Alesis MMT-8 MIDI Sequencer - Bringing The Beats Since '87
I found this sequencer among some of my older music gear in storage (i.e. the closet of broken dreams). The Alesis MMT-8 was born in 1987,when it's features and low price combined to make it a wildly popular piece of gear. Surprisingly, this is a piece of retro gear that still gets interest. Even with all of today's cool laptop music, there's still room in the studio for the old MMT-8.
The spec sheet may not exactly impress today. The unit can hold 100 songs - as long as you don't go over 10,000 notes. There's internal storage in the form of a built-in battery. You can also export data either via MIDI or by recording sequence data out to audio cassette (and I can tell you firsthand what a hateful and tense way that was to save your precious songs.)
One aspect keeping interest in the MMT-8 alive is that this unit is an interesting link between MIDI and older devices that came before - you can use the "click out" jack to drive ancient drum machines. Despite these limitations, the MMT-8 still fascinates musicians and retains a cult following, more than 20 years after its release - there's even an online fansite at MMT8.com.
The MMT-8 has an interesting pedigree. It was designed by Marcus Ryle (of Line 6 fame) of Fast Forward Design (who also did the even more famous Alesis HR-16 drum machine) around an Intel 80C31 microcontoller. Up 'til that point, Alesis had mostly been an effects company, and the success of this slope-faced pair paved the way for widely diversifying what they offered musicians. Ryle went on to design Alesis' Quadrasynth and their famous ADAT digital recording system.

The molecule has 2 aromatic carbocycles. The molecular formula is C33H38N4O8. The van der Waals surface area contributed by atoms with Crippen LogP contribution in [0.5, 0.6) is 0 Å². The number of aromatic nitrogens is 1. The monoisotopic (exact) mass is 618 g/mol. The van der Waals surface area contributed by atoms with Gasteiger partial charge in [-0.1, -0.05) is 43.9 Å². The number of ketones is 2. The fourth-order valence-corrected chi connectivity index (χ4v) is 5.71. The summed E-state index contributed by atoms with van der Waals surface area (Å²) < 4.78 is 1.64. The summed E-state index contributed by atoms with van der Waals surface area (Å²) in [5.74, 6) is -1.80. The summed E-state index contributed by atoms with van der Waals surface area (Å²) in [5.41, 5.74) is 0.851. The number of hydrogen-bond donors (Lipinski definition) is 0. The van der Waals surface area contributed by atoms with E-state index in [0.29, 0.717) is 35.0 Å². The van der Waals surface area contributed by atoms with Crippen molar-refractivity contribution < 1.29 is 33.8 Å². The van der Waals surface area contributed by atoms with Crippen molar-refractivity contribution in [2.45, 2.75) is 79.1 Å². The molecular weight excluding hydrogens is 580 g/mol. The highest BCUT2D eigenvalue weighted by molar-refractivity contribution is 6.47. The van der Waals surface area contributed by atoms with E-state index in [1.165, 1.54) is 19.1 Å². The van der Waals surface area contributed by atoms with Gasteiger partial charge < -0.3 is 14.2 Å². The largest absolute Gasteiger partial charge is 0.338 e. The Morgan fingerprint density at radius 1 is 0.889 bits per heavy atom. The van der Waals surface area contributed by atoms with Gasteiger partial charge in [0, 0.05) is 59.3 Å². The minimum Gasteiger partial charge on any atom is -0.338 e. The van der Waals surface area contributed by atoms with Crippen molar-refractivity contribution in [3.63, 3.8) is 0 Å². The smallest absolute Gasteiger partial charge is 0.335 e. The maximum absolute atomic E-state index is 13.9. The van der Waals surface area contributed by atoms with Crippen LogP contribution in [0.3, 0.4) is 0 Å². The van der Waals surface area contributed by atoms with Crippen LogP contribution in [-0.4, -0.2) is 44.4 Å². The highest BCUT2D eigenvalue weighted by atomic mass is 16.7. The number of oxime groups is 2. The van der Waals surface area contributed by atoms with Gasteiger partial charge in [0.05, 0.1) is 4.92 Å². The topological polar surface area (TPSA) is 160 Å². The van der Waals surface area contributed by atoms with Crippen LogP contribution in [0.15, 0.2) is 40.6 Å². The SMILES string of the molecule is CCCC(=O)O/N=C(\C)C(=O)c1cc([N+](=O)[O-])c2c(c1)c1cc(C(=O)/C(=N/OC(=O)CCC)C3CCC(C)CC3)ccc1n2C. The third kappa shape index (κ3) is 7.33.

I have to sheepishly admit that I really never used this. I have much more time logged in as a digital drummer with the HR-16 drum machine mentioned earlier. I kept it around in hopes of messing with its novel approach to creating music (Especially after digging up lots of info online about the sequencer). I guess I'll just leave that up to Orbital, Moby, Jimmy Edgar, Higher Intelligence Agency, Autechre, and Carl Craig who all still use the MMT-8 for live performance.